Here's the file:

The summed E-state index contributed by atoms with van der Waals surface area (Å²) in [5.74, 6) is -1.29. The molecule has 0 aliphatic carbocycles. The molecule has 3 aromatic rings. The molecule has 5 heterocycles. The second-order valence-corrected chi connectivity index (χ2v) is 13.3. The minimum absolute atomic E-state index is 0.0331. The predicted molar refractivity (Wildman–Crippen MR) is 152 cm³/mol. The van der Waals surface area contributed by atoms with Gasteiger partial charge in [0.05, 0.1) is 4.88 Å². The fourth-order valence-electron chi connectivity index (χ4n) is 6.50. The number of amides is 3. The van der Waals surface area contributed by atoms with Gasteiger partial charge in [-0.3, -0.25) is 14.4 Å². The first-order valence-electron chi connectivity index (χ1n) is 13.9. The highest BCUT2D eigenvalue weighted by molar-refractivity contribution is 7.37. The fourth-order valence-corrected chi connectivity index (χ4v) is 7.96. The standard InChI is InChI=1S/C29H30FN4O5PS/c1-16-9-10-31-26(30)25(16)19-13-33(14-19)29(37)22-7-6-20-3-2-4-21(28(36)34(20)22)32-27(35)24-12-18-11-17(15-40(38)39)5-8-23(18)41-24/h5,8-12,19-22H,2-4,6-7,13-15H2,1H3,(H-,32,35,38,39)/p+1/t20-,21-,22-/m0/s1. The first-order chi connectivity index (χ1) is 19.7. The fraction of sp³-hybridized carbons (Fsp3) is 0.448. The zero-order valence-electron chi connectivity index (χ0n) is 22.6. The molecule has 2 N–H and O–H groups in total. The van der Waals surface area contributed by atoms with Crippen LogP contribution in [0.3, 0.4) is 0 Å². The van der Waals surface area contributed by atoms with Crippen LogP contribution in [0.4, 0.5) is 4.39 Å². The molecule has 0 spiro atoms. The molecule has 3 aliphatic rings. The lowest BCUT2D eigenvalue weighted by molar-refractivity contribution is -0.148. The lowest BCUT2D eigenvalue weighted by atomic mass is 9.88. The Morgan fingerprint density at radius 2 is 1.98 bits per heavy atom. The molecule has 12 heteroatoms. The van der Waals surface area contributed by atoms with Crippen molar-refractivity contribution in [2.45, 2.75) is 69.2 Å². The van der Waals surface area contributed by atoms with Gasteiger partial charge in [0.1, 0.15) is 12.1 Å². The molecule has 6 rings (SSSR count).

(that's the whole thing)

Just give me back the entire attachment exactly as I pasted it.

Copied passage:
The summed E-state index contributed by atoms with van der Waals surface area (Å²) in [5.74, 6) is -1.29. The molecule has 0 aliphatic carbocycles. The molecule has 3 aromatic rings. The molecule has 5 heterocycles. The second-order valence-corrected chi connectivity index (χ2v) is 13.3. The minimum absolute atomic E-state index is 0.0331. The predicted molar refractivity (Wildman–Crippen MR) is 152 cm³/mol. The van der Waals surface area contributed by atoms with Gasteiger partial charge in [0.05, 0.1) is 4.88 Å². The fourth-order valence-electron chi connectivity index (χ4n) is 6.50. The number of amides is 3. The van der Waals surface area contributed by atoms with Gasteiger partial charge in [-0.3, -0.25) is 14.4 Å². The first-order valence-electron chi connectivity index (χ1n) is 13.9. The highest BCUT2D eigenvalue weighted by molar-refractivity contribution is 7.37. The fourth-order valence-corrected chi connectivity index (χ4v) is 7.96. The standard InChI is InChI=1S/C29H30FN4O5PS/c1-16-9-10-31-26(30)25(16)19-13-33(14-19)29(37)22-7-6-20-3-2-4-21(28(36)34(20)22)32-27(35)24-12-18-11-17(15-40(38)39)5-8-23(18)41-24/h5,8-12,19-22H,2-4,6-7,13-15H2,1H3,(H-,32,35,38,39)/p+1/t20-,21-,22-/m0/s1. The first-order chi connectivity index (χ1) is 19.7. The fraction of sp³-hybridized carbons (Fsp3) is 0.448. The zero-order valence-electron chi connectivity index (χ0n) is 22.6. The molecule has 2 N–H and O–H groups in total. The van der Waals surface area contributed by atoms with Crippen LogP contribution in [0.3, 0.4) is 0 Å². The van der Waals surface area contributed by atoms with Crippen LogP contribution in [0.4, 0.5) is 4.39 Å². The molecule has 0 spiro atoms. The molecule has 3 aliphatic rings. The lowest BCUT2D eigenvalue weighted by molar-refractivity contribution is -0.148. The lowest BCUT2D eigenvalue weighted by atomic mass is 9.88. The Morgan fingerprint density at radius 2 is 1.98 bits per heavy atom. The molecule has 12 heteroatoms. The van der Waals surface area contributed by atoms with Crippen molar-refractivity contribution in [2.45, 2.75) is 69.2 Å². The van der Waals surface area contributed by atoms with Gasteiger partial charge in [0.1, 0.15) is 12.1 Å². The molecule has 6 rings (SSSR count).